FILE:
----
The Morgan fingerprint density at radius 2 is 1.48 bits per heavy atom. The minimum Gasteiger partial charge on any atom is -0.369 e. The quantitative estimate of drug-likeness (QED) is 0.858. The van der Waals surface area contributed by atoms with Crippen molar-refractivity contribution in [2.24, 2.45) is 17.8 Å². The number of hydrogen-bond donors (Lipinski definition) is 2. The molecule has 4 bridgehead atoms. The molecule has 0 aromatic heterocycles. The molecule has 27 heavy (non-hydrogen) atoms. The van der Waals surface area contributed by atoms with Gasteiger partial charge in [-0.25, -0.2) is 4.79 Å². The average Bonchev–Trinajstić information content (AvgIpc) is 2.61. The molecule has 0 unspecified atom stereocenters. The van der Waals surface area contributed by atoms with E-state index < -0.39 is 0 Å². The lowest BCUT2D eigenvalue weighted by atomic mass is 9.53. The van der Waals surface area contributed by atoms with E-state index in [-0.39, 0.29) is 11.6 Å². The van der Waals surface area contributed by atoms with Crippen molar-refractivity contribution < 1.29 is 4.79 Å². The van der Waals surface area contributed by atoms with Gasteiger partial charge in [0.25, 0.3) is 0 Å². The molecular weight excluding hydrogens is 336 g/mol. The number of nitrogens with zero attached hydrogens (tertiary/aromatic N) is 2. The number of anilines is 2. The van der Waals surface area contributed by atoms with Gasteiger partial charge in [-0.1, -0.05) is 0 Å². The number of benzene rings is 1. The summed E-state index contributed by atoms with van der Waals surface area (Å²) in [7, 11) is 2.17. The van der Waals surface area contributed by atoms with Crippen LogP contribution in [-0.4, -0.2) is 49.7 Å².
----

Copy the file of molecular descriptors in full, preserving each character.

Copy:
The Morgan fingerprint density at radius 2 is 1.48 bits per heavy atom. The minimum Gasteiger partial charge on any atom is -0.369 e. The quantitative estimate of drug-likeness (QED) is 0.858. The van der Waals surface area contributed by atoms with Crippen molar-refractivity contribution in [2.24, 2.45) is 17.8 Å². The number of hydrogen-bond donors (Lipinski definition) is 2. The molecule has 4 bridgehead atoms. The molecule has 0 aromatic heterocycles. The molecule has 27 heavy (non-hydrogen) atoms. The van der Waals surface area contributed by atoms with Gasteiger partial charge in [-0.25, -0.2) is 4.79 Å². The average Bonchev–Trinajstić information content (AvgIpc) is 2.61. The molecule has 0 unspecified atom stereocenters. The van der Waals surface area contributed by atoms with E-state index < -0.39 is 0 Å². The lowest BCUT2D eigenvalue weighted by atomic mass is 9.53. The van der Waals surface area contributed by atoms with E-state index in [-0.39, 0.29) is 11.6 Å². The van der Waals surface area contributed by atoms with Crippen molar-refractivity contribution < 1.29 is 4.79 Å². The van der Waals surface area contributed by atoms with Gasteiger partial charge in [0.25, 0.3) is 0 Å². The molecular weight excluding hydrogens is 336 g/mol. The number of nitrogens with zero attached hydrogens (tertiary/aromatic N) is 2. The number of anilines is 2. The van der Waals surface area contributed by atoms with Gasteiger partial charge in [-0.1, -0.05) is 0 Å². The number of benzene rings is 1. The summed E-state index contributed by atoms with van der Waals surface area (Å²) in [7, 11) is 2.17. The van der Waals surface area contributed by atoms with Crippen LogP contribution in [-0.4, -0.2) is 49.7 Å².